The Democratic National Committee's nationwide voter expansion project is headed to Florida.
The DNC says it plans to build a "new permanent infrastructure for the Democratic Party and its candidates" in key states, and hired Zach Learner, a Broward lawyer.
Learner, 33, is a 2008 University of Miami law school graduate who until last month was chief of staff for Broward County Commissioner Kristin Jacobs, a candidate for a Florida House seat. He worked on voter protection efforts in both of President Barack Obama's campaigns in Florida and for three years (2009-12) was a legislative aide to Sen. Eleanor Sobel, D-Hollywood.
The DNC says the goal of the project is to create more access and more voters and protect the vote by "breaking down barriers, demystifying the process and making sure every vote counts." The DNC release claimed that Democrats support greater voter participation while Republicans have adopted a "cynical national strategy to decrease participation."
A website, iwillvote.com, features state-by-state voter registration information, but its Florida page provides timetables and other details for the Nov. 4 general election only, not the statewide primary election on Aug. 26. The site also does not highlight a significant change to Florida's voting laws that will be in place for the first time this cycle — and is not yet well-known: A voter who asks that an absentee ballot be mailed to an address other than the one on file at the elections office must make the request in writing, not online or by phone as previously permitted.
That change, enacted by the Legislature in 2013, exempts active-duty military personnel and could disproportionately affect college students and seasonal residents. It was one of many changes to voting laws in HB 7013, approved by the Legislature and signed into law by Gov. Rick Scott.
The bill revised Florida's voting calendar to require at least eight days and a maximum of 14 days of early voting and allows early voting at more types of buildings including "fairgrounds, civic centers, courthouses, county commission buildings, stadiums, convention centers, government owned senior centers and government owned community centers," in addition to elections offices, city halls and libraries.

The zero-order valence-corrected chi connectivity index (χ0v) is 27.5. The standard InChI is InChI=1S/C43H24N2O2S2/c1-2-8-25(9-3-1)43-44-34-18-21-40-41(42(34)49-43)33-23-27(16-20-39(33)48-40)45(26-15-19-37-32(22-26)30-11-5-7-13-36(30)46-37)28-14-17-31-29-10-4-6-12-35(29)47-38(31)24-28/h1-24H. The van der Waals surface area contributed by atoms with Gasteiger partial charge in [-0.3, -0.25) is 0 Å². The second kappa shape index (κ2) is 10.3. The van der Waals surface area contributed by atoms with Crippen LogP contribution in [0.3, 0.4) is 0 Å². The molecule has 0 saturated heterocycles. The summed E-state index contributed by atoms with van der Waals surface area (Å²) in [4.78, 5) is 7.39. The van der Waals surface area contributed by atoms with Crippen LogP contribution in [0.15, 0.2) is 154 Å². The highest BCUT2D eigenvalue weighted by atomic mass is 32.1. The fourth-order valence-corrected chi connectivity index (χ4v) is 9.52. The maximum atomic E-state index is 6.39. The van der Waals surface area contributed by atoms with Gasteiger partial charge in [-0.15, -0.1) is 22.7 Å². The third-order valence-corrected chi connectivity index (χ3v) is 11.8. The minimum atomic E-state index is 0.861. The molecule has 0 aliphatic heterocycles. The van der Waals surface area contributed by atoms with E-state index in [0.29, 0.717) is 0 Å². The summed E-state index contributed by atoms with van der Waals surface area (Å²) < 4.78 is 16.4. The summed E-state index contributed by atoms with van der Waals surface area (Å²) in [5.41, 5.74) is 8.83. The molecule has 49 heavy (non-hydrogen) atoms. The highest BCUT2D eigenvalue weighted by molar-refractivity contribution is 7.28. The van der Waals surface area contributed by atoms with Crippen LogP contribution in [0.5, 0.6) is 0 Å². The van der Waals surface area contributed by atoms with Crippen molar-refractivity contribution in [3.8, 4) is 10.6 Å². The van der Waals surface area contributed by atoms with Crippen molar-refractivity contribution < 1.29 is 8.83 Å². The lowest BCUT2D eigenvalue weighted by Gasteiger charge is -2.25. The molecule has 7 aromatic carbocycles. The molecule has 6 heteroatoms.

Jeb Bush keeps visibility high
Jeb Bush waded into New Hampshire politics on Monday, via Boston.
The former Florida governor attended a fundraiser for Scott Brown, who is challenging Granite State Sen. Jeanne Shaheen. Bush tweeted a photo of himself and Brown, who was joined by family members. "Proud to support his campaign for U.S. Senate! #nhpolitics," Bush wrote.
Bush, who is mulling a run for president in 2016, continues to make the travel rounds and has now backed candidates in a number of key states. Also Monday, it was announced that Bush will be a headline speaker, along with Jay Leno, at the National Automobile Dealers Association Convention in January in San Francisco.
Nan Rich knocking in the mail
A political committee formed by Democratic candidate for governor Nan Rich has dropped its first mail piece, blasting Charlie Crist for his refusal to debate her. The mailing was financed by a political committee supported by unions, trial lawyers and Tallahassee lobbyists, who donated long before Crist entered the race.
Rich's statewide mailer is a reprint of a June 23 editorial in the Miami Herald and highlights key passages in yellow: "So what is Mr. Crist afraid of? Or is it arrogance? His refusal to debate the former legislator is unseemly and exclusionary. Of course, it's politics at its worst."
The heavy cardboard stock and typeface resemble earlier pro-Rich mail pieces financed by the mystery group Progressive Choice Florida, which refuses to disclose details on donors.